Longmire Author & Creator Believes in GOAL's Grizzly Bear Mission
The grizzly's "strength and heart" endows the Longmire characters of page and screen
“I believe in this,” said Craig Johnson, the bestselling author and creator of the Sheriff Walt Longmire mystery series, as he held up a copy of GOAL’s newspaper that articulates a tribal perspective on the grizzly bear delisting issue.
Johnson’s novels, his laconic protagonist, and the popular TV show they inspired are synonymous with Wyoming, the state whose governor and congressional delegation are the most vociferous in their determination to see Endangered Species Act protections stripped from the sacred grizzly and trophy hunting seasons opened.
GOAL Tribal Coalition, now among the largest tribal organizations in North America, includes fifty federally recognized Indian tribes and is supported by the Assembly of First Nations. The tribal alliance opposes delisting Yellowstone's iconic grizzly bear, and contends that the US Fish and Wildlife Service’s drive to do so violates the American Indian Religious Freedom Act (PL 95-341) due to the spiritual significance the grizzly holds in the traditional life-ways of not only the twenty-six tribes associated with Greater Yellowstone, but every tribe in the coalition.
Tribal objections to removing ESA protections from the grizzly and a return to state operated trophy hunts are not restricted to cultural and reigious grounds, but sovereignty and treaty rights, abrogation of pre-decisional federal consultation mandates, scientific and environmental concerns, and the undermining of green economic initiatives based upon the grizzly that have already been supported by President Bill Clinton and Senator Bernie Sanders.
Tribes have proposed a relocation and reintroduction program as an alternative to trophy hunting the grizzly, whereby bears would be returned to sovereign tribal lands with biologically suitable habitat in the grizzly's historic range, from the Rockies to the Pacific coastline. Tribal leaders state that the reintroduction progam will bring cultural and economic revitalization to tribal communities.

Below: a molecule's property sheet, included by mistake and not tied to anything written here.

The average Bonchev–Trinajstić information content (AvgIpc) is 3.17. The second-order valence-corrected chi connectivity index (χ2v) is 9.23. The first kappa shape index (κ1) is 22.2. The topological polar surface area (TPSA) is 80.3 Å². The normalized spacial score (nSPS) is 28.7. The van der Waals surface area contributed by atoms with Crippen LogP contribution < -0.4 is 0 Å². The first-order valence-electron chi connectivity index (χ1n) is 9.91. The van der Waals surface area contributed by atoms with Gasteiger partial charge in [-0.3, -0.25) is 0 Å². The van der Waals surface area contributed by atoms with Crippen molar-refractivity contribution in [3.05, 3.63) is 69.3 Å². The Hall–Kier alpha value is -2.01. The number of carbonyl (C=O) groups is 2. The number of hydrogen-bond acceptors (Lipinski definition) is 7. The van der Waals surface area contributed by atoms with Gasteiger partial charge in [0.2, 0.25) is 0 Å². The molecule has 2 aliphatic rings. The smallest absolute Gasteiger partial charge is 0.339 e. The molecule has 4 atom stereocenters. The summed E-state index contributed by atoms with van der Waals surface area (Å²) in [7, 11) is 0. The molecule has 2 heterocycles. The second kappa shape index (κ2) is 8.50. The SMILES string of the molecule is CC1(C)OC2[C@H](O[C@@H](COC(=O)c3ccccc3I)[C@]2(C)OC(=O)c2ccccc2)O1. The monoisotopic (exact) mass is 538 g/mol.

“We are very grateful to Mr. Johnson for this expression of support,” said Northern Cheyenne Spiritual Leader Don Shoulderblade, GOAL’s co-founder.
One of Ucross, Wyoming’s twenty-five residents, Johnson says the Cheyenne “are really amazing people. It’s as simple as that.”
Both the books and the Longmire TV show, which features Robert Taylor in the lead role, reflect aspects of Cheyenne culture and reservation life.
“I can’t imagine writing a contemporary Western where you didn’t have all the different aspects of the society that makes the contemporary American West. I read a lot of Western literature and when it’s all just about mainstream white folk I can’t help but think that these authors are missing something incredibly important to who it is that we are, and what we are,” reflected Johnson.
“To have the Northern Cheyenne and Crow immediately to the north of my ranch, it would be criminal for me to leave them out of the books. It would be almost hateful for me to do that. They are just too magnificent to leave out,” he insisted.
Best-selling author and Longmire creator, Craig Johnson, holding his GOAL Tribal Coalition newspaper
Katee Sackhoff after participating in the Acting Outlaws Motorcycle Poker Run during "Longmire Days" in Buffalo, WY
Johnson’s Longmire mysteries are staples on the New York Times bestsellers list, and the show is consistently near the top of scripted cable drama viewership tables. Now shooting its fifth season, it was A&E’s highest rated drama before moving to Netflix.
“When we were casting the show, one of the things we talked about was what animal each one of our characters would be, as a way to get at the essence of the characters,” explained Hunt Baldwin, one of the Longmire series’ writers, directors and executive producers.
“We shifted back-and-forth on who was what: was Branch a wolf? Was he a coyote? But we always knew that Walt was a grizzly bear. When Robert showed up in Los Angeles to do his screen test, he was wearing a grizzly paw belt buckle and all of us noticed it. It was almost as if he’d had a spy in our rooms and knew that we’d been talking about bears, and that he’d chosen it specially,” recalled Baldwin.
“It’s my belt buckle. I bought the buckle at Taos Pueblo about 25-years ago and I’ve worn it every day of my life since. I love the buckle; it’s a part of me,” clarified Taylor, who continues to receive outstanding reviews for his portrayal of the fictional Absaroka County sheriff.
The grizzly symbolism complements author Johnson’s image of his literary lawman. “I’ve always thought it looked like something Henry would’ve given Walt to endow him with strength and heart,” he summarized.